Bill Saxon and his family drove home in the rain on Nov. 17, 1957, on the lonely roads from Norman to Abilene, Texas, in those pre-turnpike days.
The 1951 OU graduate later would become a successful oil man. But in 1957, Saxon sold drilling bits in the Texas oil fields. He lived in one of those tract housing neighborhoods built for returning GIs.
That evening, an exhausted Saxon pulled up to his house, and there on the door of his one-car garage, in dripping red paint, proclaimed the news from the day before.
Irish 7, OU 0.
Fifty-five years later, Saxon still doesn't know who painted the score on his garage. But he knows the team that inspired such vandalism.
Notre Dame ended OU's 47-game winning streak. And generations of Sooner fans, some of whom were born after Nov. 16, 1957, haven't forgiven the Fighting Irish.
Said Saxon, “We never liked 'em after that.”
Jack Laffoon says he never voted for Ronald Reagan, not because of politics, but because Reagan portrayed Notre Dame star George Gipp in “Knute Rockne, All American.”
“I still remember my mother crying on that dark fall afternoon in 1957,” said Laffoon, then a Tulsa grade schooler and now a retired Air Force man living in Corinth, Texas. “A bunch of papist hooligans had stolen the game from the mighty Sooners.”
Most college football powers invoke negative passion from other fan bases. Notre Dame invokes more than most.
Long before The Longhorn Network was anything but a gleam in DeLoss Dodds' eye, the Fighting Irish had their own NBC contract, first signed when the Irish broke ranks with the College Football Association.
The much-maligned Bowl Championship Series makes special provisions for only one school, Notre Dame.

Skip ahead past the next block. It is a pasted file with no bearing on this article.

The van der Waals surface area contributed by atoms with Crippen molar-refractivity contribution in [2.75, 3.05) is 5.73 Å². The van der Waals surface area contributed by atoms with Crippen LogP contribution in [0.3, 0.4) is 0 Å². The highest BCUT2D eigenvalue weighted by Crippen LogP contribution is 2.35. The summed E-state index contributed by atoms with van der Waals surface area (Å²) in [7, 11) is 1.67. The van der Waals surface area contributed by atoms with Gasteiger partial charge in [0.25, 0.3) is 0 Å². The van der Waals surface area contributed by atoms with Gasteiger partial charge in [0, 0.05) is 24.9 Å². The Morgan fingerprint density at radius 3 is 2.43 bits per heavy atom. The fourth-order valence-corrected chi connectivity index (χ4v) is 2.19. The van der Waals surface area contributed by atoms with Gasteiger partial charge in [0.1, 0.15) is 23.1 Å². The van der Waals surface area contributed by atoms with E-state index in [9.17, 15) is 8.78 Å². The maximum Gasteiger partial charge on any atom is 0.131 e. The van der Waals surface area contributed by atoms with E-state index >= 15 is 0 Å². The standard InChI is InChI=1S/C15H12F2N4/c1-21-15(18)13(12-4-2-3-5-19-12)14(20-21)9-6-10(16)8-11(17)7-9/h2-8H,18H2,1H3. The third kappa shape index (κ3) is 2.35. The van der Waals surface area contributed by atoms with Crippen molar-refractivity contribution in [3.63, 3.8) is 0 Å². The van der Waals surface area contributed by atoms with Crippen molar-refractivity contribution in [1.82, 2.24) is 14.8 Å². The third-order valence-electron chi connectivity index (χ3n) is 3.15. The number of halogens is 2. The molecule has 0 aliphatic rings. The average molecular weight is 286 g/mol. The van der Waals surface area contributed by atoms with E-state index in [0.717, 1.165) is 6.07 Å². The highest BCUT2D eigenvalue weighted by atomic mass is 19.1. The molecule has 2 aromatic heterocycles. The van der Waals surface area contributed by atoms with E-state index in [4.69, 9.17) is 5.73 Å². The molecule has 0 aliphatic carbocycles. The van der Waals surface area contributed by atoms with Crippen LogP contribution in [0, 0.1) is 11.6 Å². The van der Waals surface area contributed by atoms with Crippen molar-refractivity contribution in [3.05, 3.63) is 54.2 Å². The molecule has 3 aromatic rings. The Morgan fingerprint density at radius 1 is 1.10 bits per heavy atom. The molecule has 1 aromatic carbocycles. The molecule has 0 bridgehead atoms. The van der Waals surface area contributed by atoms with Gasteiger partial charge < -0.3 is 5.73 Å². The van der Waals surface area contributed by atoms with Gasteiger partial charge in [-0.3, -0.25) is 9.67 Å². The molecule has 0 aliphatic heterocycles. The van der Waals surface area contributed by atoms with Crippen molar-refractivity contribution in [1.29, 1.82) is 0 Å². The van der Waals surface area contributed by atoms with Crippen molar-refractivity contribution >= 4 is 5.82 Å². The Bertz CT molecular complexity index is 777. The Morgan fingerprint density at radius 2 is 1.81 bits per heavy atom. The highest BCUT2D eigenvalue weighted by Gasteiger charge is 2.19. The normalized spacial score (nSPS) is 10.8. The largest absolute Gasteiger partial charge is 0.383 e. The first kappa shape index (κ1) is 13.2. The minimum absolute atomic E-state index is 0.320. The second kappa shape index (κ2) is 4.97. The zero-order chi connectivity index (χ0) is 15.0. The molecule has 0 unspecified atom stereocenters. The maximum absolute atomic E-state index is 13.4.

Notre Dame's storied history has fostered decades of hype around a program that once deserved it but no longer does.
So fans from Alabama and Ohio State and Texas muster plenty of resentment concerning the Irish.
But OU fans have a particular bone to pick with Notre Dame.
The Irish rained on Camelot. They beat the Sooners 7-0 in 1957 at Owen Field to end an epic winning streak. And in the five OU-Notre Dame games since, the Sooners have not exacted revenge, having lost in 1961, 1962, 1966, 1968 and 1999.
Now the Sooners get another shot. They host Notre Dame on Saturday night, the Irish's first visit to Norman in 46 years.
OU student Trevor Rogers, who was born 35 years after Notre Dame's historic upset, credits his hatred of the Irish to his grandfather, who was a Marine stationed in Okinawa, Japan, when the streak ended.
“He has recounted the story hundreds of times to me,” Rogers said. “I can recite his account of what happened, where he watched, who he watched with, what he ate and, I can do so with the same expressions and mannerisms he displays when telling the story.
“That story has been ingrained into my DNA. I was raised to hate them, and now I'm old enough to see the truth. Truth is, Notre Dame doesn't deserve the recognition this day in football.”
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